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Median Job Tenure Rises, but There's a Catch

Recessions may not discriminate, but this one is taking a particularly tough toll on employees with fewer years on the job.

That’s the finding of a new employee-tenure report from the U.S. Bureau of Labor Statistics (BLS) that finds the median number of years wage and salary workers have been with their employers has increased from 4.1 years in 2008 to 4.4 years in January 2010. The report’s findings don’t point toward an increase in employee longevity, however. They are a reflection of the hard reality that less-tenured employees get the boot more often.

In other words, recession-induced  job losses are taking less-tenured employees out of the statistical mix, giving employees with more years of service more statistical weight.

This is important because tenure information often is used as a gauge of employment security – increases generally signify improved security and decreases reflect deteriorating job security. But this year’s data turn that conventional wisdom on its head.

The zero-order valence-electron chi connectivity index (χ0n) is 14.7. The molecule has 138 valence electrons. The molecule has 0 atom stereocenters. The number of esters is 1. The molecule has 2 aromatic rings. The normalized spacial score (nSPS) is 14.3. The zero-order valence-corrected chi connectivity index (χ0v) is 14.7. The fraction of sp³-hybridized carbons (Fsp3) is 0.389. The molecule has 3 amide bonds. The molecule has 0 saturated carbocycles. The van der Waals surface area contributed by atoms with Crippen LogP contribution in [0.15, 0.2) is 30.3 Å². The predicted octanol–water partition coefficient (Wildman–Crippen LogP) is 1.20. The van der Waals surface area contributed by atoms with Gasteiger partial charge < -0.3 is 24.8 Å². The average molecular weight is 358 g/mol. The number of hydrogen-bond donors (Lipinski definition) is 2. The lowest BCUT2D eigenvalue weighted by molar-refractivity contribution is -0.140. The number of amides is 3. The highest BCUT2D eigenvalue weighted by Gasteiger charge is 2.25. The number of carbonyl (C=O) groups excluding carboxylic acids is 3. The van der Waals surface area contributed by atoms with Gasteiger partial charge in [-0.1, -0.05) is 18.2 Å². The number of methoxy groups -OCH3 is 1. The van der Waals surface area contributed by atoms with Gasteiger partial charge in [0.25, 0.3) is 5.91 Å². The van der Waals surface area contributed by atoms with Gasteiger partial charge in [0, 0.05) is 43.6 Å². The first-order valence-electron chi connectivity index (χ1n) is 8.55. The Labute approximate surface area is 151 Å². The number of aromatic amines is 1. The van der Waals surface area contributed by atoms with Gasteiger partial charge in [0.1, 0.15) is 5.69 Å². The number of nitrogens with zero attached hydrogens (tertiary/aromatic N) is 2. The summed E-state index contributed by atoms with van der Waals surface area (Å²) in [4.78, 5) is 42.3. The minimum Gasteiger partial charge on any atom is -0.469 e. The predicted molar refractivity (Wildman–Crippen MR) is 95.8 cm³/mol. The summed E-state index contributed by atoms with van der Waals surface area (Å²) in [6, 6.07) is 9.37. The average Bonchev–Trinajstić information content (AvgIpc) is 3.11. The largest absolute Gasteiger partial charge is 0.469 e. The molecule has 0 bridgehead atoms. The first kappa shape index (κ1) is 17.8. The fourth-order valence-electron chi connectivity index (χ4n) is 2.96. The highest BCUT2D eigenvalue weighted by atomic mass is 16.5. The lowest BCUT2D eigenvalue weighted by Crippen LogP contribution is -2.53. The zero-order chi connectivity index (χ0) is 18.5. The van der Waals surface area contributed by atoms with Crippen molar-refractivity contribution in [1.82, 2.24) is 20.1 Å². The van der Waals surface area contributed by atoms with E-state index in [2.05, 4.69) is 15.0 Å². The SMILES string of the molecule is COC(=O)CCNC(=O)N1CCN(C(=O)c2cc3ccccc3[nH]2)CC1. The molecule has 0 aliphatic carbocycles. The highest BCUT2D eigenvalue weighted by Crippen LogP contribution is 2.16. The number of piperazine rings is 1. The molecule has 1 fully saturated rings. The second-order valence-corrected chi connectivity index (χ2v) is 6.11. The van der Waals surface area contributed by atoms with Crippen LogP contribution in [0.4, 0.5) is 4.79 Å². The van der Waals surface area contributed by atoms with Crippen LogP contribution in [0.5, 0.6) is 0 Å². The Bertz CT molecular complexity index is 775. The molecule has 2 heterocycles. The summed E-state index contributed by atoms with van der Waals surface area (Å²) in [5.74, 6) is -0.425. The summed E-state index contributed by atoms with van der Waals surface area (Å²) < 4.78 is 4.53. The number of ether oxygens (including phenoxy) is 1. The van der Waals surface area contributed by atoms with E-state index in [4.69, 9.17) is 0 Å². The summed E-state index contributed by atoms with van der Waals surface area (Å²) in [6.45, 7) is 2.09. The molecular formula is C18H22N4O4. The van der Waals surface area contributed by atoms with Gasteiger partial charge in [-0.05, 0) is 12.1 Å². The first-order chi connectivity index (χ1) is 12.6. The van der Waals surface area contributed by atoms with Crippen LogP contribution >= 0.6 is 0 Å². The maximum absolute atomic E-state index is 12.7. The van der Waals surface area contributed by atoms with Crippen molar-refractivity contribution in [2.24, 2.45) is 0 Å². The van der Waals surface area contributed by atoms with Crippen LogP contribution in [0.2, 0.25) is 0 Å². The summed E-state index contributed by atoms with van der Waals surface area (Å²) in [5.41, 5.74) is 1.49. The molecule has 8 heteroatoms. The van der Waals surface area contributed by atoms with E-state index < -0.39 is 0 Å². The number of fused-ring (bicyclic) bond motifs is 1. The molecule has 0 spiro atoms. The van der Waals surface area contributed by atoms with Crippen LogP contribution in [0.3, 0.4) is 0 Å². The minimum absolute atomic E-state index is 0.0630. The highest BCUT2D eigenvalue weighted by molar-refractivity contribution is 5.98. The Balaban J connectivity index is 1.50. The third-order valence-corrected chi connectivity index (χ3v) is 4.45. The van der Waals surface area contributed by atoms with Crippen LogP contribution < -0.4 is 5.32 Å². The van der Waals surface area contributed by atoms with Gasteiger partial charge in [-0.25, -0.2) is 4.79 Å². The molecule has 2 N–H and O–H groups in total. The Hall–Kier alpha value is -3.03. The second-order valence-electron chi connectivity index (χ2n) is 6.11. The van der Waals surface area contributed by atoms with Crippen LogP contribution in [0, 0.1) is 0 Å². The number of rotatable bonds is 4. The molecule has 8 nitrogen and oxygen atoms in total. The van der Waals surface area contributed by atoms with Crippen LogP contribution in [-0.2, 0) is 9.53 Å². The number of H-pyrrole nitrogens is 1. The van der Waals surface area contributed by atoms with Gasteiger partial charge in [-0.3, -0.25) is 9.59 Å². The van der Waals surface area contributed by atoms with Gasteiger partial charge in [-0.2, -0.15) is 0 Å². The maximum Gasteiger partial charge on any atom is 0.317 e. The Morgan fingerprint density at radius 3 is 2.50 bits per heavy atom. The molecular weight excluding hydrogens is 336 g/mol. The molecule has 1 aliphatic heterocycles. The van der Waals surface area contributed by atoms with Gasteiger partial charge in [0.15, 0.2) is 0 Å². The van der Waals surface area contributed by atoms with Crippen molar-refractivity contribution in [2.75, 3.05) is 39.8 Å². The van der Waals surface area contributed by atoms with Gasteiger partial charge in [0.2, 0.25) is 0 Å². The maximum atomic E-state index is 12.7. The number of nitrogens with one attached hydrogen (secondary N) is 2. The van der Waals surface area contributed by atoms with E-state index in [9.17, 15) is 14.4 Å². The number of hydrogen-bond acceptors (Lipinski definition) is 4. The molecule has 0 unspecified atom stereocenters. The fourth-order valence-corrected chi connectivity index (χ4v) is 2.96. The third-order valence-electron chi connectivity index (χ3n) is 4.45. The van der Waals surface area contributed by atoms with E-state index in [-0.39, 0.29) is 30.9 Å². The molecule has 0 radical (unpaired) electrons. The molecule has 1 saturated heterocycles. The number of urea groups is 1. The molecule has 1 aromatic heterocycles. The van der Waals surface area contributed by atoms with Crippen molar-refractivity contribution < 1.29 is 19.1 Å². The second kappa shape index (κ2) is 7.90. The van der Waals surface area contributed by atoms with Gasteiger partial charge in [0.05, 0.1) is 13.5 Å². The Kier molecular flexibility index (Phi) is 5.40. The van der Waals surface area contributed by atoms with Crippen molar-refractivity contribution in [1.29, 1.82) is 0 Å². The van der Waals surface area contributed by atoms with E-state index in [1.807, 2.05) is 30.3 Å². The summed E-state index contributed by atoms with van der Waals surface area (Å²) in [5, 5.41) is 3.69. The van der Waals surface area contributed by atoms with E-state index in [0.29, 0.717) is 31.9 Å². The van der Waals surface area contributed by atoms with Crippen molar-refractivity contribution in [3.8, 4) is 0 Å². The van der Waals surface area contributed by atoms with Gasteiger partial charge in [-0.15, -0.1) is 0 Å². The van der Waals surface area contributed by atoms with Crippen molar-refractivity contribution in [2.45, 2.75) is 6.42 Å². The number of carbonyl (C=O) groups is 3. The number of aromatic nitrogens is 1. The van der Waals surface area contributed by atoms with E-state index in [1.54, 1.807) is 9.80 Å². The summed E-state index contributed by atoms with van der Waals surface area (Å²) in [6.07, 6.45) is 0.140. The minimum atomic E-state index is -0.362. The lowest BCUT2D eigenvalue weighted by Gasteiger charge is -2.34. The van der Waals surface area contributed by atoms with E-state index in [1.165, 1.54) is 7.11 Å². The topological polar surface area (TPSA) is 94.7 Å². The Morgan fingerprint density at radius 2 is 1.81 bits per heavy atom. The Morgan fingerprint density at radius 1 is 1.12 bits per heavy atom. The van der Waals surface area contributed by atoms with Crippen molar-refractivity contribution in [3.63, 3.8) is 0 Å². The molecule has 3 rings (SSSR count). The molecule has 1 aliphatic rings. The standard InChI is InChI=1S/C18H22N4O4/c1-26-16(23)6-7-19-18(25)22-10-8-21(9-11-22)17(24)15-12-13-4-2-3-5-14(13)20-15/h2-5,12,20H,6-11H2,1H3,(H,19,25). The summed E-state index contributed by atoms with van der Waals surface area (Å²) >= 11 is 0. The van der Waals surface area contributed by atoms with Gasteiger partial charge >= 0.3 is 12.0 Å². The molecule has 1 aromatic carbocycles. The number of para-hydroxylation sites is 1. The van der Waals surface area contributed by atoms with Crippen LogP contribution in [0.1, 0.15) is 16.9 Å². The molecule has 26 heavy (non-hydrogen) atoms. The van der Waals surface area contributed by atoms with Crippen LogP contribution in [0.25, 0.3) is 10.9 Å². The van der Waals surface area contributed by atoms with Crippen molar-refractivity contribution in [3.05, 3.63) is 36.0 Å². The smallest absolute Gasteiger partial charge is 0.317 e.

“During recessions or other periods of declining job security, median tenure and the proportion of workers with long tenure could rise because less-senior workers are more likely to lose their jobs than are workers with longer tenure,” BLS wrote, adding that improving economic conditions such as fewer layoffs and good job placements could boost employee-tenure data.

The report also detailed tenure by certain demographics.

- Older workers ages 55 to 64 tallied a higher median tenure (10 years) than their younger counterparts, ages 25 to 34 (3.1 years). And more than half of all workers ages 60 to 64 were employed for at least 10 years with their current employer in January, compared with just 13 percent of individuals between 30 to 34 years old.

- Median tenure for men was slightly higher than for women , 4.6 years to 4.2. Among men, 30 percent had at least 10 years of tenure with their current employer compared with 28 percent among women.

- Twenty percent of Hispanics had been with their current employer for 10 years or more in January as opposed to 30 percent for Caucasians, 26 percent for African-Americans and 21 percent  for Asian-Americans.

“The shorter tenure among Hispanic workers can be explained, in part, by their relative youth,” BLS wrote.

Forty-six percent of Hispanic workers were between 16 and 34 years old compared with 35 percent for Caucasians, 38 percent for African-Americans and 36 percent for Asian-Americans.